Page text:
Unwillingness to challenge the madness of militarism is thinking small.”

As the petition page noted, Dr. King “explicitly and emphatically linked the issues of economic injustice at home with war abroad.”

In a society desperately needing “adequate funds for programs of economic equity and social justice,” the challenge remains clear:

“Overcoming militarism is just as vital as overcoming oligarchy. We won’t be able to do one without the other.”

If Bernie and Our Revolution continue to evade the present-day realities of “the madness of militarism,” their political agenda will be significantly more limited than what our revolution requires for a truly progressive future.

Norman Solomon, national coordinator of the Bernie Delegates Network, is co-founder of the online activist group RootsAction.org. His books include “War Made Easy: How Presidents and Pundits Keep Spinning Us to Death.” He is the executive director of the Institute for Public Accuracy.

Tuesday, 23 August 2016

Clinton’s Transition Team: A Corporate Presidency Foretold, by Norman Solomon

Like other Bernie Sanders delegates in Philadelphia a few weeks ago, I kept hearing about the crucial need to close ranks behind Hillary Clinton.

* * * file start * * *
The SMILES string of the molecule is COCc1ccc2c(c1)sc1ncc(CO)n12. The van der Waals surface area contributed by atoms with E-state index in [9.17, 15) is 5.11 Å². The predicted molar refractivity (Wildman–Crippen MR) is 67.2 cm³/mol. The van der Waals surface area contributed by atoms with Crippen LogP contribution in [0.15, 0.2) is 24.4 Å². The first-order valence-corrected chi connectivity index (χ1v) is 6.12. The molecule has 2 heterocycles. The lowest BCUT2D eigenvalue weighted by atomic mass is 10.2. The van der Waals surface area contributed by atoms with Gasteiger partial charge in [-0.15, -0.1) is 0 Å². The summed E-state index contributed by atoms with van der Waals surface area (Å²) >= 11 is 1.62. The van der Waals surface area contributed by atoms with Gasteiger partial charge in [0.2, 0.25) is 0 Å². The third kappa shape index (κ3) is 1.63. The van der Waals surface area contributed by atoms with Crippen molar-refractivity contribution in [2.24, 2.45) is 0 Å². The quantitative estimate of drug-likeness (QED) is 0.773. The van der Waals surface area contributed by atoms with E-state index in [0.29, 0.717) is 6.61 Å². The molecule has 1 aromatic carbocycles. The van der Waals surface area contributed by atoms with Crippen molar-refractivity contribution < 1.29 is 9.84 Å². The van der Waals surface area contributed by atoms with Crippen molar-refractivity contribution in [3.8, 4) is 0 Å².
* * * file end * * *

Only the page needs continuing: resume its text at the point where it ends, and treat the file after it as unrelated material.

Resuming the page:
“Unity” was the watchword. But Clinton has reaffirmed her unity with corporate America.

Rhetoric aside, Clinton is showing her solidarity with the nemesis of the Sanders campaign -- Wall Street. 

The trend continued last week with the announcement that Clinton has tapped former senator and Interior secretary Ken Salazar to chair her transition team.

After many months of asserting that her support for the “gold standard” Trans-Pacific Partnership was a thing of the past -- and after declaring that she wants restrictions on fracking so stringent that it could scarcely continue -- Clinton has now selected a vehement advocate for the TPP and for fracking, to coordinate the process of staffing the top of her administration.

But wait, there’s more -- much more than Salazar’s record -- to tell us where the planning for the Hillary Clinton presidency is headed.